# Vector Gaussian processses

As scalar Gaussian processes are to GP regression so are vector Gaussian processes to vector GP regression.

We recall that a classic Gaussian random process/field over some index set $$\mathcal{T}$$ is a random function $$f:\mathcal{T}\times\mathcal{T}\to\mathbb{R},$$ specified by the (deterministic) functions giving its mean $m(t)=\mathbb{E}\{f(t)\}$ and covariance $K(s, t)=\mathbb{E}\{(f(s)-m(s))(f(t)-m(t))\}.$

We can extend this to multivariate Gaussian fields $$\mathcal{T}\times\mathcal{T}\to\mathbb{R}^d$$. This exposition follows .

For such fields we require that $$\left\langle\alpha, f_{t}\right\rangle$$ is a real valued Gaussian field for every $$\alpha \in \mathbb{R}^{d}$$. In this case, the mean function is now $$m:\mathcal{T}\to\mathbb{R}^{d}$$ and the covariance function now $$K:\mathcal{T}\times\mathcal{T}\to \mathbb{R}^{d \times d}$$ matrices where every $$K(s,t) must be positive definite.$$ In statistical practice we refer to a matrix $$K(s,t)$$ by various names, but in my office we talk about cross-covariance. It has the interpretation $K(s, t)=\mathbb{E}\left\{(f(s)-m(s))^{\top}(f(t)-m(t))\right\}.$ The individual elements of $$K$$ are thus given by $K_{i j}(s, t)=\mathbb{E}\left\{\left(f_{i}(s)-m_{i}(s)\right)\left(f_{j}(t)-m_{j}(t)\right)\right\} .$ We now have consider two positive-definitenesses:

1. For each fixed pair $$s, t$$, the matrix $$K(s, t)$$ is positive-definite.
2. for each pair $$i, j$$, the function $$K_{i j}:\mathcal{T} \times \mathcal{T}\to\mathbb{R}$$ is positive-definite.

We know that finding positive-definite scalar-valued functions can be difficult. So finding positive-definite matrix-valued functions feels like it might also be a burden both to our monkey brains and/or even our computation power.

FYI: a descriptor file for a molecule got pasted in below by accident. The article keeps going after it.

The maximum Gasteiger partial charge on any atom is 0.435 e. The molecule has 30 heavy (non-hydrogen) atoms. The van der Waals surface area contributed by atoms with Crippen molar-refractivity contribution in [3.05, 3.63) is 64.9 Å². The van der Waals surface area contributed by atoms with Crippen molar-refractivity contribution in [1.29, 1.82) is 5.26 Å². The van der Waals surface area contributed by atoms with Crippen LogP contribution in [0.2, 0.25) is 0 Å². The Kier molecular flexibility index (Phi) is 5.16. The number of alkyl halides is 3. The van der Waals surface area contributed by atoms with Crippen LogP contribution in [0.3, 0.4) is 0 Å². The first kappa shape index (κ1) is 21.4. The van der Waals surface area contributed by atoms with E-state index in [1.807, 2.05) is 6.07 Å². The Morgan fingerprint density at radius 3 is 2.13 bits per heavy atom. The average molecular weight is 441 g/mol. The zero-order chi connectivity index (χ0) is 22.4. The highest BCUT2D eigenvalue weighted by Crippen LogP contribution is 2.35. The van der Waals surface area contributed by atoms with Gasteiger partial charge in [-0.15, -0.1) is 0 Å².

We can come up with other perspectives on this construction. One version of this is given by Eric Perim, Wessel Bruinsma, and Will Tebbutt, in Gaussian Processes: from one to many outputs.

In their version, if we want to model $$p$$ outputs over some input space $$\mathcal{T}$$ we construct an extended input space: $$\mathcal{T}_{\text {ext }}=\{1, \ldots, p\} \times \mathcal{T}$$. Then, the vector GP’s mean function and covariance functions take inputs in the extended space $$m: \mathcal{T}_{\text {ext }} \rightarrow \mathbb{R}$$, and $$K: \mathcal{T}_{\text {ext }}^{2} \rightarrow \mathbb{R}.$$ i.e. we still have a GP, but with inputs handled in a clever way. This does not, to me, make it easier to define covariance kernels, but it makes them look different.

Both of these constructions are useful in using multi-output kernels in practice. Have a look at some details from a computaional perspective over at vector GP regression.

## References

Adler, Robert J., and Jonathan E. Taylor. 2007. Random Fields and Geometry. Springer Monographs in Mathematics 115. New York: Springer. https://doi.org/10.1007/978-0-387-48116-6.
Adler, Robert J, Jonathan E Taylor, and Keith J Worsley. 2016. Applications of Random Fields and Geometry Draft. https://robert.net.technion.ac.il/files/2016/08/hrf1.pdf.
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Álvarez, Mauricio A., Lorenzo Rosasco, and Neil D. Lawrence. 2012. “Kernels for Vector-Valued Functions: A Review.” Foundations and Trends® in Machine Learning 4 (3): 195–266. https://doi.org/10.1561/2200000036.
Bruinsma, Wessel, Eric Perim, William Tebbutt, Scott Hosking, Arno Solin, and Richard Turner. 2020. “Scalable Exact Inference in Multi-Output Gaussian Processes.” In International Conference on Machine Learning, 1190–1201. PMLR. http://proceedings.mlr.press/v119/bruinsma20a.html.
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Parra, Gabriel, and Felipe Tobar. 2017. “Spectral Mixture Kernels for Multi-Output Gaussian Processes.” In Advances in Neural Information Processing Systems, edited by I. Guyon, U. V. Luxburg, S. Bengio, H. Wallach, R. Fergus, S. Vishwanathan, and R. Garnett, 30:6681–90. Curran Associates, Inc. https://proceedings.neurips.cc/paper/2017/file/333cb763facc6ce398ff83845f224d62-Paper.pdf.
Rasmussen, Carl Edward, and Christopher K. I. Williams. 2006. Gaussian Processes for Machine Learning. Adaptive Computation and Machine Learning. Cambridge, Mass: MIT Press. http://www.gaussianprocess.org/gpml/.
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